Dear Members of the Yale Community,
I write to you today deeply upset by the killing of George Floyd while he was in the custody of Minneapolis police officers. Mr. Floyd’s death follows a pattern of racial injustice that has become too familiar in our country and that amounts to a national emergency.
At a time when the American community must come together more than ever before, George Floyd’s horrifying death shocks our shared conscience and indicts our shared failure. It can and must remind us of other similar killings and of the racism, nativism, and bigotry too pervasive in society today and throughout our country’s history.
Over the past week, I have been thinking about two seemingly incongruous things—our sense of community and one of our most basic emotions: fear.
Since the start of the COVID-19 pandemic, legitimate fear has been very much with us, but not just about the virus itself, and not among us equally. From reports of racism against people of Asian descent to the unacceptable disparities in health outcomes and health care, there was every reason for us to fear for the safety of our neighbors and family members, and of some, sadly, more than of others.
At the same time, I saw nurses, doctors, support staff, and volunteers act with courage, selflessness, and compassion in our home city and around the world. We nurtured a growing sense of community, which gave us the optimism and hope that must ever be a cornerstone of our beloved country. It is in the face of that noble expression of solidarity that George Floyd’s death has shaken us and the shared spirit of heroism we have aroused to fight the pandemic.
As I read the news reports of Mr. Floyd’s death and its explosive response, I knew that many members of our community feel fear in their daily lives because of the injustices they have experienced and witnessed, and I thought of how fear so reliably leads to anxiety, depression, health deterioration, and anger, and also to aggression and even violence. Some of the protests have turned destructive, undermining the plea for justice all Americans must share. Fear is powerful, damaging, and unpredictable in its effects.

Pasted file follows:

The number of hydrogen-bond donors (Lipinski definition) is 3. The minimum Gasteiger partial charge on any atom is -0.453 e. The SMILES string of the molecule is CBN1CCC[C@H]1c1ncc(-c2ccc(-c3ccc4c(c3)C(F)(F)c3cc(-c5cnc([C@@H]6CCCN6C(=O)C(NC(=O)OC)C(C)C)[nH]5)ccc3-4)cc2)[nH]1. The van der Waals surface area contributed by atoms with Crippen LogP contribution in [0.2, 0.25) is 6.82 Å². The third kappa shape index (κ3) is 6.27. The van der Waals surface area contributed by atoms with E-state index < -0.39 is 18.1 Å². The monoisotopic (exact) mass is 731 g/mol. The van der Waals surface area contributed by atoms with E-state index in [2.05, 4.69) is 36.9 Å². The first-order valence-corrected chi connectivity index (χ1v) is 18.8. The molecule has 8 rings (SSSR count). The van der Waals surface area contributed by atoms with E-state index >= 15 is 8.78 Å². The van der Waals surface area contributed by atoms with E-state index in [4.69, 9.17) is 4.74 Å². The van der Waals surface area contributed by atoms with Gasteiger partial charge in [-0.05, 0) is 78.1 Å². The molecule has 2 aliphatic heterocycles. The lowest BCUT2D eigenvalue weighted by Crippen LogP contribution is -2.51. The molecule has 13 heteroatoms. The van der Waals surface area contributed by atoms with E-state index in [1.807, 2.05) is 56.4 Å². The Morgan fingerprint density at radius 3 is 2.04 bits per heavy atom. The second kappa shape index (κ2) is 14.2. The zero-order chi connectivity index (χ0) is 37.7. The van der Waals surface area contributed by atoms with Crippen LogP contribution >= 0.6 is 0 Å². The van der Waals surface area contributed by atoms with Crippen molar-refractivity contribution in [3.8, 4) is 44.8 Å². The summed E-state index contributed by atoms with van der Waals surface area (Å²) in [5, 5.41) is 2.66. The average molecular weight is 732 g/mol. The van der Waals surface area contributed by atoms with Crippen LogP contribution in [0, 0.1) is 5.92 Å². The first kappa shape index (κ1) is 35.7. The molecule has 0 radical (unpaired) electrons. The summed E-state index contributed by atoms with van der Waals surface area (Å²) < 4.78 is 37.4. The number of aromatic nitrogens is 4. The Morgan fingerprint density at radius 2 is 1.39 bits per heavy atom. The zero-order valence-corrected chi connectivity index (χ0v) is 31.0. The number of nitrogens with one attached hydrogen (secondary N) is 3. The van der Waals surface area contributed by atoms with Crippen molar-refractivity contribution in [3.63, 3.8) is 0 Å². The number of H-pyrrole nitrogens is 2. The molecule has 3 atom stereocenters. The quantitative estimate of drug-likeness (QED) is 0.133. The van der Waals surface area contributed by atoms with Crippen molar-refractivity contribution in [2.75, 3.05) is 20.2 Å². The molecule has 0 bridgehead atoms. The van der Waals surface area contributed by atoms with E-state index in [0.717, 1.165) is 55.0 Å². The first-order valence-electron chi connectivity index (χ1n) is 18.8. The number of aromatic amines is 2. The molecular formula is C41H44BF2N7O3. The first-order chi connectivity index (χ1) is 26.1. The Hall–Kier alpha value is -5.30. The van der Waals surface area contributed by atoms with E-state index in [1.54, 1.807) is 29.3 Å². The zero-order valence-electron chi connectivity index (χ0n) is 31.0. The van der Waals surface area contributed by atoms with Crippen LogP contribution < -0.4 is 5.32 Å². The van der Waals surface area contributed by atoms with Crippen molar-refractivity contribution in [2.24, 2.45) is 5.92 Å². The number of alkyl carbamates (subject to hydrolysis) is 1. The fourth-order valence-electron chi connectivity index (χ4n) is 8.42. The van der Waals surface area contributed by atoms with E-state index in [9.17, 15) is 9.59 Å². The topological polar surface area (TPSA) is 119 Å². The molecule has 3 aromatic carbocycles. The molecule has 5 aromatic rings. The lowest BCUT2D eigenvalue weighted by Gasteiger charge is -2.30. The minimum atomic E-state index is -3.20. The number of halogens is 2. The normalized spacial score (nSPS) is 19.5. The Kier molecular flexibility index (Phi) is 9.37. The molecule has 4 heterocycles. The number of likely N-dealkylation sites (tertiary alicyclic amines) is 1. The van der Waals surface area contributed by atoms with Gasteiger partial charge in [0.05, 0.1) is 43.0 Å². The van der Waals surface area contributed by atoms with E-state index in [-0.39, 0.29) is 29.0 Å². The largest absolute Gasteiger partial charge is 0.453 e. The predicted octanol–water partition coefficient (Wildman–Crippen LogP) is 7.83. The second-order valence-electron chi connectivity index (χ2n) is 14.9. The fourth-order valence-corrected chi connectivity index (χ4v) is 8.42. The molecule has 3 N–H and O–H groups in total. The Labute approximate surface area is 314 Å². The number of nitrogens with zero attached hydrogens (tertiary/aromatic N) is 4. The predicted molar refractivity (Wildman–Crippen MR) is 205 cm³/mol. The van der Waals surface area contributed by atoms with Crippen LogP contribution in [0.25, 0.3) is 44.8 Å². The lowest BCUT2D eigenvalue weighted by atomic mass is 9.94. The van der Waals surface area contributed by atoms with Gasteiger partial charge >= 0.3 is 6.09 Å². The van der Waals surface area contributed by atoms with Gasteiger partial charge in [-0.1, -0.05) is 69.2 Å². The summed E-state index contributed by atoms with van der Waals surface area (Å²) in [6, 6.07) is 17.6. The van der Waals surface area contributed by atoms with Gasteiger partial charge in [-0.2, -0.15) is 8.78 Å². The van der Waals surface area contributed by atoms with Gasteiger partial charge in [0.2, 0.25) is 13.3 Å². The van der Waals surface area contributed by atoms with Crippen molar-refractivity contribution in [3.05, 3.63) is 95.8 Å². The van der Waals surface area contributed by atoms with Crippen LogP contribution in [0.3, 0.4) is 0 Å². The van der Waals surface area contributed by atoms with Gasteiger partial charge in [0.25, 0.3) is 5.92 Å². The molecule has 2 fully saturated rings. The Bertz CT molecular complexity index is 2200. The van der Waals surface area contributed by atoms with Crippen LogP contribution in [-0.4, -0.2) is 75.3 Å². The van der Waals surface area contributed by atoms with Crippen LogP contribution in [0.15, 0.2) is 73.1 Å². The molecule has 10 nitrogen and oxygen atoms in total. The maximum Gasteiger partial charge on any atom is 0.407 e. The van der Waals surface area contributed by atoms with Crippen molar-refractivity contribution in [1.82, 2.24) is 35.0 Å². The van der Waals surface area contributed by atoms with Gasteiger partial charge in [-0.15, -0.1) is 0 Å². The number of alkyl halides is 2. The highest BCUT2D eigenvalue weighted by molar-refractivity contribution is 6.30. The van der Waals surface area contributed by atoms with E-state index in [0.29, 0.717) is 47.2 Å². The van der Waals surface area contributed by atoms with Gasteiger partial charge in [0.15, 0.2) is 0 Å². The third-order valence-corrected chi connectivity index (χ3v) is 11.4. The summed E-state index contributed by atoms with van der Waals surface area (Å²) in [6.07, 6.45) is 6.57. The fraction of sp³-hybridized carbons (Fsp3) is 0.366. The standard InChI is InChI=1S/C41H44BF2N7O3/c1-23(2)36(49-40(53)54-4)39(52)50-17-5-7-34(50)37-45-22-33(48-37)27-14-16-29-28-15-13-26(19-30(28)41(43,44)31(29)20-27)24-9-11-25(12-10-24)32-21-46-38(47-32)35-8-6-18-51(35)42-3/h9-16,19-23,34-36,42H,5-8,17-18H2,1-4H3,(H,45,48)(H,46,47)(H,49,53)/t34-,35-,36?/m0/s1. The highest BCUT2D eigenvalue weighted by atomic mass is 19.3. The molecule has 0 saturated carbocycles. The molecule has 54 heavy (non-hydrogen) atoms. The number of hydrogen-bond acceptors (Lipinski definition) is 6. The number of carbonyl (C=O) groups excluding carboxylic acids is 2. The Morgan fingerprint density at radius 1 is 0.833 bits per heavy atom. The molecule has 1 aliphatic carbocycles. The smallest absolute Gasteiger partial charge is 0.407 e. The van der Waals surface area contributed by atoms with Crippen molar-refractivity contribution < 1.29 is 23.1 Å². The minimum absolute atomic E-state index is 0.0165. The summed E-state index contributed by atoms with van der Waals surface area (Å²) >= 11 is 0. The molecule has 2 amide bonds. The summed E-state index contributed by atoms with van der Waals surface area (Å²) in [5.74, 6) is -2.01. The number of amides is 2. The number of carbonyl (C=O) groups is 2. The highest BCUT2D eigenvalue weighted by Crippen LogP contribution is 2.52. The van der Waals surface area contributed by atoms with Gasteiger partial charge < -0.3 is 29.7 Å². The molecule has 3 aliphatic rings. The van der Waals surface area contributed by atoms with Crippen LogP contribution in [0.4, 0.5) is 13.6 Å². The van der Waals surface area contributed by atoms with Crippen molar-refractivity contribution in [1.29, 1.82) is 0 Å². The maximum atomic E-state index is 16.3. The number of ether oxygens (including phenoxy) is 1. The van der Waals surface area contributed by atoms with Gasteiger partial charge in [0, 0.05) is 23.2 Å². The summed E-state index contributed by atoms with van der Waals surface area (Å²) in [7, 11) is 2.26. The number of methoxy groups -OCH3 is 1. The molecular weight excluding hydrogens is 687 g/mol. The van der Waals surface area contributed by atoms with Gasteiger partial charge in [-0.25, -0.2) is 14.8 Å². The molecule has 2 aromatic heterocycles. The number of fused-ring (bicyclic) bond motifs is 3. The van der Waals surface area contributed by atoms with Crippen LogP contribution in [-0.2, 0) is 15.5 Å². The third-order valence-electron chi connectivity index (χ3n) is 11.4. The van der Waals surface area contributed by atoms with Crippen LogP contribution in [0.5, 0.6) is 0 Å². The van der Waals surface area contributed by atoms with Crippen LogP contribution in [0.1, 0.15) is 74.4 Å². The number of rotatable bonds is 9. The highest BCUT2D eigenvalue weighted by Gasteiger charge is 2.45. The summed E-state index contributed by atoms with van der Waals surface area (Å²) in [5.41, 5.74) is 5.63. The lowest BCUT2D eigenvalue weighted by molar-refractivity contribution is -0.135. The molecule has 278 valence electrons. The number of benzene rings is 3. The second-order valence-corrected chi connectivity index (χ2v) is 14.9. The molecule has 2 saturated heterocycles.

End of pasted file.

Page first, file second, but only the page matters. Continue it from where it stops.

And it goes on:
I believe that all of us at Yale must do what we can to replace fear with hope—and not with anything less than action. Here I have been thinking much of the life of the extraordinary Pauli Murray, a lawyer, civil rights leader, and Yale Law School graduate. She experienced firsthand the cruelties of racial segregation and suffered injustices. She knew fear. However, she wrote in her memoir, “Seeing the relationship between my personal cause and the universal cause of freedom released me from a sense of isolation…I would be no less afraid to challenge the system of racial segregation, but the heightened significance of my cause would impel me to act in spite of my fears.”
I have implored myself—and earnestly invite you to do the same— to make direct use of Pauli Murray’s wisdom. Her words remind us of all that we have been able to accomplish together because of our shared commitment to the common good. Since mid-March, we have saved lives in this pandemic. We have isolated ourselves, changed the way we live, and sacrificed to safeguard the well-being of the most vulnerable among us and prevent our hospitals from becoming overwhelmed. It is vital to remember that we have been united in easing suffering, improving lives, and providing hope during a turbulent and challenging period of our history. If we can do this, we are capable, all of us, of creating the America we must insist belongs to us all.
In 1945, Pauli Murray wrote, “As an American I inherit the magnificent tradition of an endless march toward freedom and toward the dignity of all mankind.” We have so much more to do to foster and sustain an equitable society. Instead of feeling the isolating effects of fear when our sense of community is shaken, we must remember that we are connected in more ways than we are divided. And that where we are divided, we must work, now, in the interest of unity and justice. This is a matter of the highest importance.
So, let us act as Pauli Murray would have us act toward those we know well but also those to whom we are connected simply by a common and powerful dream. I am grateful that you and I share Yale and its mission to improve the world today and for future generations. In looking forward to the work we have ahead of us, I wish you peace and strength.
With best wishes for your health and safety,
Chris Argyris Professor of Psychology